FAS Roundup: April 16, 2012

France’s nuclear forces, water security in Yemen, innovation in secrecy policy and much more.

From the Blogs

  • Secret Satellite Promptly Detected in Orbit: On April 3, the National Reconnaissance Office successfully launched a classified intelligence satellite into orbit from Vandenberg Air Force Base.  Notwithstanding the usual operations security measures, amateur satellite trackers were able to locate the satellite in orbit within a few hours and videotape its passage overhead.
  • Technological Assessment at the Congressional Research Service: The elimination of the congressional Office of Technology Assessment in 1995 was a self-inflicted wound that left Congress with diminished capacity to evaluate the challenging scientific and technological issues that continue to confront it.  Steven Aftergood writes that the need for such an enterprise to support the legislative process has not gone away, and to a limited extent it is now being addressed by the Congressional Research Service (as well as the Government Accountability Office).
  • A Closer Look at Water Security in Yemen: A few weeks ago, the State Department took advantage of World Water Day to announce the release of a National Intelligence Council report entitled “Water Security,” which assessed the possible effects of water shortages on U.S. national security over the next several decades. Mark Jansson investigates the relationship between water security and U.S. national security, and how the NIC report relates to Yemen’s current water challenges on the FAS in a Nutshell Blog.
  • Fermi Versus Some Guy from Podunk: In a new post on the ScienceWonk Blog, Dr. Y writes that the world is the way that it is and the job of science is to try to tease out the rules that describe its workings. No vote – no matter how overwhelmingly one-sided – will change the rules of nature. So why is it that a recent University of North Carolina (Chapel Hill) survey showed that belief in science continues to dwindle in the United States?
  • Institutionalizing Innovation in Secrecy Policy: Steven Aftergood writes that it is possible to imagine all kinds of changes in government secrecy policy that would make the secrecy system smaller, more efficient, more susceptible to error correction, and more attuned to shifting security requirements. But before any change could be adopted in practice, it would almost certainly need to be tested and validated for use, particularly if it involved a real departure from current procedures.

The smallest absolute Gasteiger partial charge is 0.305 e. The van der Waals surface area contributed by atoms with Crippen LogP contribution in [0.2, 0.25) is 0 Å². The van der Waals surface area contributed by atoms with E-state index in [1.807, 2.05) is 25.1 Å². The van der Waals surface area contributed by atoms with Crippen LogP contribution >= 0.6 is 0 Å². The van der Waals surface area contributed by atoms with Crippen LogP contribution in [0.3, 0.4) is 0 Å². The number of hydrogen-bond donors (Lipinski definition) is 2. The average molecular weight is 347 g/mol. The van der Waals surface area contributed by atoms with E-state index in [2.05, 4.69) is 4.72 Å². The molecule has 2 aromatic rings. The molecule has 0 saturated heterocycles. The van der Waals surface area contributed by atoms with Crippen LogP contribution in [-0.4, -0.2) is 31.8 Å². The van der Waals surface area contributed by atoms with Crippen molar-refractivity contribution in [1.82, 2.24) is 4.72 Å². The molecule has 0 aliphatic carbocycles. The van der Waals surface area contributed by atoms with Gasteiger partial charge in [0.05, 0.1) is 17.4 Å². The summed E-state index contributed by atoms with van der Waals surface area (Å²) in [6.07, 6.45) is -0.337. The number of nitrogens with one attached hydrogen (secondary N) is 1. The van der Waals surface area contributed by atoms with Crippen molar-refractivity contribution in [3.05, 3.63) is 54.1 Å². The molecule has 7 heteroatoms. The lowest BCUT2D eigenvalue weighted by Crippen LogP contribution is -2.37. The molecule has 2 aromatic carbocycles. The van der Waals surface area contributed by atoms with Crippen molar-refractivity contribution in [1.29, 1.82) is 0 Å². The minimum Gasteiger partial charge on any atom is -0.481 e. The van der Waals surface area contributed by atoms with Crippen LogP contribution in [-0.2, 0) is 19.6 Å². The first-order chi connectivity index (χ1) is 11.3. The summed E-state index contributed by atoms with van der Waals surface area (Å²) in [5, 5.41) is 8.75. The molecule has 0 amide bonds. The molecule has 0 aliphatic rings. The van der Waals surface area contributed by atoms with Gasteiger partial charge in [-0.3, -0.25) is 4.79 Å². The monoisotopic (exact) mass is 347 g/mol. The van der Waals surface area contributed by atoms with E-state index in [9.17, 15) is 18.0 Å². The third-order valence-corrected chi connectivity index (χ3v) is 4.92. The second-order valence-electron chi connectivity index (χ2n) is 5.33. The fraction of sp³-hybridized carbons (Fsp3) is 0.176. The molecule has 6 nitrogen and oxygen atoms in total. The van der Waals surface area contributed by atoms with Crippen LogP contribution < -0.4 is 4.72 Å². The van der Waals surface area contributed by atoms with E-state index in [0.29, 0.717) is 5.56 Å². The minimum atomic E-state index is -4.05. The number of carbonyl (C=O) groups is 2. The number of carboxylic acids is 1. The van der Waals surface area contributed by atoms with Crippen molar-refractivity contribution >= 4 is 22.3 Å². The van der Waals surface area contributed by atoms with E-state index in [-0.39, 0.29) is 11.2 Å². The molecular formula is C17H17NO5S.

• A New Edition of the Manual for Courts-Martial: Last week, the Department of Defense published the 2012 edition of the Manual for Courts-Martial (MCM). The Manual contains the Rules for Courts-Martial (RCM), the Military Rules of Evidence (MRE), and the Uniform Code of Military Justice.  The latest edition incorporates legislative amendments and other changes introduced since the previous edition was published in 2008.




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FAS in the News

New Article: French Nuclear Modernization

A new report describes worldwide nuclear weapons modernization efforts

By Hans M. Kristensen

The organization Reaching Critical Will has published a collection of articles about the nuclear weapons modernization programs that are underway in the various nuclear weapons states around the world.

My modest contribution is the chapter on France (pages 27-33).

The report – Assuring Destruction Forever – illustrates that although the Cold War nuclear arms race has ended, a global effort to modernize and improve nuclear weapons is in full swing. For some regions (India-Pakistan and India-China) this effort has elements of an arms race, but for most countries it is about extending and improving a nuclear weapons capability indefinitely.

This should remind us why it is increasingly meaningless to assess nuclear arms control progress in numerical terms by comparing the sizes of today’s arsenals with those of the Cold War. Progress increasingly must be measured in constraint: yes, by reducing arsenals further, but perhaps more importantly by curtailing deployments, operations, missions, life-extensions, modernizations and improvements.

Otherwise, the dynamic efforts to extend and modernize the remaining nuclear arsenals may end up working against the nuclear arms control process. Because life-extension and modernization efforts are accompanied by declarations by the nuclear weapon states and alliances about the continued importance of nuclear weapons to national and international security, there is a risk that they will combine to reaffirm and prolong the nuclear weapons era instead of delegitimizing and shortening it.

This publication was made possible by a grant from Carnegie Corporation of New York and Ploughshares Fund. The statements made and views expressed are solely the responsibility of the author.